Riva Concert Wireless Speaker Review

Riva have just launched a new range of speakers, known as the Riva Concert and Riva Stadium. Both speakers are built for wireless streaming around the home, but also offer a range of other features, most notably voice support from Amazon Alexa.

The speaker stands no taller than the original Riva Arena we took a look at around a year ago. It stands at 7 x 4.5 x 5 inches in size which is pretty identical to its older sibling minus the added battery pack on the bottom. Design wise everything is very similar looking with the white ends and silver mesh grill. The Riva Concert is more square than the Riva, but the colour aesthetic is similar. On top however they’ve replaced the hard glossy exterior and clicky buttons with a rubberised version, with rubber buttons to boot.

What’s nice about the speaker is the fact it looks quite fresh. The Arena had more of an off-white finish while the new Riva Concert is more like an Arctic white finish. It would definitely brighten a room and make it look very modern. There’s also a black version available too. I can see the rubberised buttons and top over time could get a bit grubby. Not calling you dirty, but natural finger oils could cause some disturbance to the lovely aesthetic.

So what are you getting with the Riva Concert speaker? Inside you can find more or less a 360° speaker setup, so no matter where you are in the room, you will be able to hear audio. Without cracking open the speaker itself, the box shows off its drivers down three of its four sides. The speaker sounds absolutely fantastic, and can even handle some bass-centric tracks at higher volume levels without distorting. I’ve been using it daily for background music in my kitchen, and I must say the amount of detail in my music is really quite special. Even at lower volumes, the Riva Concert manages to push out even the smallest of high-hat hits. Brilliant stuff.

Now setup was a little ropey at first, as now Alexa is built in, it requires a whole new app. I had to download the Riva Voice app which was easily done. On entering the app, I was greeted with a prompt to connect to the speaker using my phone’s wireless signal. Okay, simple enough. From here you’re told to name the speaker and then find a WiFi signal to connect the speaker to inside the app. This is where the problems started. The app wouldn’t find any WiFi signals at all, when my phone WiFi option was picking up me and my neighbours’ boxes. Solution? The Riva Voice app was being blocked by a hidden notification on my phone asking me if I wanted to stay connected to the Riva Concert speaker. Of course I said yes to this and then the WiFi routers list burst into life! So be warned. Watch out for what dreaded notification.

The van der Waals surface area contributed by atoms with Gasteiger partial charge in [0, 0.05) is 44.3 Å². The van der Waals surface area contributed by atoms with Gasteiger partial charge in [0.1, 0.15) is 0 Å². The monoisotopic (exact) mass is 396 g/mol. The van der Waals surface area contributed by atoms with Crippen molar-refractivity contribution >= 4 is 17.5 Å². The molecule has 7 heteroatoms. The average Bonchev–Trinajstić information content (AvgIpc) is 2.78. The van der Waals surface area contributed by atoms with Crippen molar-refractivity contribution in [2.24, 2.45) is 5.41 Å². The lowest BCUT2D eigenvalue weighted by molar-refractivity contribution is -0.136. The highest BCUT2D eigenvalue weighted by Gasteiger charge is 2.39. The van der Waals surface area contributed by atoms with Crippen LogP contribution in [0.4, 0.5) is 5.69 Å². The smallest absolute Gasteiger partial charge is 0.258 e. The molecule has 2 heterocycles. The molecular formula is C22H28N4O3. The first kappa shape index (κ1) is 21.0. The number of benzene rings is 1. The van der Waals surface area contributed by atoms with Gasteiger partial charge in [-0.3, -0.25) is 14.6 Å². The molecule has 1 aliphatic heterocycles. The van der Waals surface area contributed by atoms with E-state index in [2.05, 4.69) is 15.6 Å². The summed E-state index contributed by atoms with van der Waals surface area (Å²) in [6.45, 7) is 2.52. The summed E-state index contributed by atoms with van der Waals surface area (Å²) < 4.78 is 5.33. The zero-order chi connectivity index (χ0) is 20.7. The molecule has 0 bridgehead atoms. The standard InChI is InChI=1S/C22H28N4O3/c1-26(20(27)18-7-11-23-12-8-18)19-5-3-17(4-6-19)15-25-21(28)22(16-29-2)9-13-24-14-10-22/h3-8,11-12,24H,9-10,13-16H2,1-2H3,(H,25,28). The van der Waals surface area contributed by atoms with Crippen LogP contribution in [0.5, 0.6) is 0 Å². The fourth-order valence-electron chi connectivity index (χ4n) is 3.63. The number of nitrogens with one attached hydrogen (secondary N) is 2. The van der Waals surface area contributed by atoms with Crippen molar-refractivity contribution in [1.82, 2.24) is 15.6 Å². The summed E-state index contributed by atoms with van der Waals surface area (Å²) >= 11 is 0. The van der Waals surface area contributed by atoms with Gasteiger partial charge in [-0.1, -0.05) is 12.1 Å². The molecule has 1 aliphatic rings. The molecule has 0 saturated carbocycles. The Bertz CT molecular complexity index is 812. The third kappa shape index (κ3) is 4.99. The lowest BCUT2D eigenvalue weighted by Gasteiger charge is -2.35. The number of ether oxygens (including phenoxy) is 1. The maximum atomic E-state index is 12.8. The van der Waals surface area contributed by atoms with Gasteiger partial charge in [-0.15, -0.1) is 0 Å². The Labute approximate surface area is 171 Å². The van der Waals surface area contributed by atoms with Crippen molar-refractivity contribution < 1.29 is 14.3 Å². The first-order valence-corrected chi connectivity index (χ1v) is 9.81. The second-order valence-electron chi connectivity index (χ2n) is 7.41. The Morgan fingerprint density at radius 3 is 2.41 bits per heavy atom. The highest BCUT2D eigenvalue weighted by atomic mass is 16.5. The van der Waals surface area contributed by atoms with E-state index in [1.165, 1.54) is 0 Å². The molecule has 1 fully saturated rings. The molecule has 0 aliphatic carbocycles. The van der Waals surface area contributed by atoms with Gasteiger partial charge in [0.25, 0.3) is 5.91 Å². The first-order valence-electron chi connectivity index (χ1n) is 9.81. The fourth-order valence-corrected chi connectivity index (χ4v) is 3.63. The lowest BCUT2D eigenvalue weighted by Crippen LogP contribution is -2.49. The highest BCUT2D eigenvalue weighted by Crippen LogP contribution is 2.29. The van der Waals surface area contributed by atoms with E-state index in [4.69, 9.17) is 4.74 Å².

From then on connecting the speaker was a cinch. Click you respective signal and enter the password and you’re connected. You’ll hear a tonal prompt telling you everything has worked which was a nice touch for the setup.

I then wanted to look at setting up grouped speakers, but couldn’t work out why I couldn’t see either of the speakers in each app. The Riva Concert was set up using the Riva Voice app, while my older Arena speaker was setup using Google Home and then the Riva Wand app. Whether I’m completely clueless about WiFi speakers is one thing, but I could not for the life of me get these two speakers to talk to one another. I set up a group inside the Google Home app, and stuck my Riva Arena inside. This then prompt my Riva Wand app to see the group. Cool. But then when I tried to get Google Home to discover the Riva Concert speaker, nothing showed up.

But strangely, the Riva Concert speaker appears inside the Riva Wand app as a separate entity. But there’s no way inside the Riva Wand app to add the Concert speaker to my home group. Very odd situation indeed, as I would like to be able to play Spotify through all of my Riva speakers at once so I don’t lose any music listening time when going from room to room in my house. If I had several Concert speakers, then this would probably be a lot easier as it could all be done from inside the Voice app. Or, the Riva Concert is so new, that it’s not compatible with Google Home at the moment. Not sure on a solution yet.

With all that in mind, I would definitely still recommend the Riva Concert speaker for your wireless speaker set up needs. It sounds absolutely wonderful with all types of music you throw at it, thanks to its trillium technology. Setup was a little ropey thanks to that stupid notification and grouping speakers together with older models proved problematic. However, it’s built like a tank, is splash and dust proof so it can be kept in your kitchen and you wouldn’t need to worry about getting water on it, and it looks good. They’re retailing for around

 

The Riva Voice app found the speaker pretty much straight away which made setup fairly painless. Once it was connected to my home WiFi myself and others connect to the same network could play music from Spotify or directly from the phones. However, trying to use the Riva Concert speaker as part of a home group is impossible. I own both an  Arena and a Concert and they both use different apps, and the Riva Concert cannot be found inside of Google Home. Amazon Alexa is also a part of the Concert speaker, though you need the Alexa app installed on your phone to experience the full benefits.

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